California residents who are not married to their partners may have few legal protections when it comes to purchasing a home with them. Therefore, it may be a good idea to create a written agreement as it relates to what happens if an individual splits with a partner. If a split were to occur, a contract could determine who moves out or if the house is sold as a result.
As long as both parties agree to it, almost any method of resolving such an issue is valid. In fact, it may be legitimate to settle the matter of who keeps the house by flipping a coin if both sides accept that stipulation. It may also be a good idea to have a written or verbal understanding as it relates to how to split a down payment, monthly mortgage payments or other costs.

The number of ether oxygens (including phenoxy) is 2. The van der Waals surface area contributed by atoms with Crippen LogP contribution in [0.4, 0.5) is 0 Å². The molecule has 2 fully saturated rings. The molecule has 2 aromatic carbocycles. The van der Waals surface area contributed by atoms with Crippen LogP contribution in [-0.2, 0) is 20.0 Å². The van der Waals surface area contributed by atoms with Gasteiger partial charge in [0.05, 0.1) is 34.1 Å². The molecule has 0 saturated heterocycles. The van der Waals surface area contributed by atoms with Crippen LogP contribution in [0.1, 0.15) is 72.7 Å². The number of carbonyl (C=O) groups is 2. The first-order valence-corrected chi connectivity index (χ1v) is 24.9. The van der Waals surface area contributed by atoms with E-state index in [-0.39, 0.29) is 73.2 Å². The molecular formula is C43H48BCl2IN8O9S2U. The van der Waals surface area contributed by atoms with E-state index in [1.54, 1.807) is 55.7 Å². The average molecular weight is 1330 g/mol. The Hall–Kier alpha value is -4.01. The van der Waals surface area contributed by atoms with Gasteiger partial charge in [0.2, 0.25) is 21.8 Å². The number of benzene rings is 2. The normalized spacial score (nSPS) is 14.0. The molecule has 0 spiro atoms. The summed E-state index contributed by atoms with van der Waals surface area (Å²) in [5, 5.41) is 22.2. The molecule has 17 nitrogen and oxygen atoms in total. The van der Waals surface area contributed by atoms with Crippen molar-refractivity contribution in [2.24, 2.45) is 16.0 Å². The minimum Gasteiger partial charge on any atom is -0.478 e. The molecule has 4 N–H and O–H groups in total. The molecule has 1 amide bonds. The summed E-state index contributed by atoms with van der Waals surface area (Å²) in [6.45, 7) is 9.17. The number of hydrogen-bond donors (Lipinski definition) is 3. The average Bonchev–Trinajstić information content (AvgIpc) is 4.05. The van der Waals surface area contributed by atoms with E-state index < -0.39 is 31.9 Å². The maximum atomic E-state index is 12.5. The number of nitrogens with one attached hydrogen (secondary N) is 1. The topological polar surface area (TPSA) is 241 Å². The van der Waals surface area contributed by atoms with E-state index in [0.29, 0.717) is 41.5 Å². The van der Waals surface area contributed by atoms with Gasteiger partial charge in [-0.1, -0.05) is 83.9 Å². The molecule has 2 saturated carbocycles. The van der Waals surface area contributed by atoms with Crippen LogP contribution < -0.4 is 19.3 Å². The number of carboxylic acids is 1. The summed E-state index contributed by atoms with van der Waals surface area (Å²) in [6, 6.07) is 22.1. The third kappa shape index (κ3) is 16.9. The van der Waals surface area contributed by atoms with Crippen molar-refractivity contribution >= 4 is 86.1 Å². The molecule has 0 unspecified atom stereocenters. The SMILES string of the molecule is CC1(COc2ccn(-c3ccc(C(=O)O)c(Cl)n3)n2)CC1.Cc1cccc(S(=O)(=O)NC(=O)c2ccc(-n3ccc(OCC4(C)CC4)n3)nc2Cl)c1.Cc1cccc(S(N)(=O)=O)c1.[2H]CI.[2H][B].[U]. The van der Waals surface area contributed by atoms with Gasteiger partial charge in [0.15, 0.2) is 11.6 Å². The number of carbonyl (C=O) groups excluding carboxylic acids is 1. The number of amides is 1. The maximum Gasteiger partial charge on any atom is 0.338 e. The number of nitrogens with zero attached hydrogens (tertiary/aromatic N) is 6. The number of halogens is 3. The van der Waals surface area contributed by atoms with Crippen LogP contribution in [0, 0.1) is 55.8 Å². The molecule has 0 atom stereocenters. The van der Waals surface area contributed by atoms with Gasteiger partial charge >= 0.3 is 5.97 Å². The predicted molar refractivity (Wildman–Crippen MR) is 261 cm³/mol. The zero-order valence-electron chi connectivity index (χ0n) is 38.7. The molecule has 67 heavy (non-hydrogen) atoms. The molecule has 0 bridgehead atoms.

Those who put their names on the mortgage should understand that they could still responsible for payments after the relationship ends. However, it may be possible to remove that obligation by refinancing the loan. This is another item that should be discussed before buying a home as it could have a long-term impact on a person's financial situation and credit score. If refinancing is not possible, it may be necessary to sell the house.
It may be worthwhile for unmarried home buyers to draft real estate agreements with with their partners. It may also be a good idea to have an attorney review that agreement. This may increase the odds that it is valid under state law and also contains terms that are in that person's best interest. An attorney may also be able to answer questions a buyer may have about the terms of a mortgage or a purchase contract.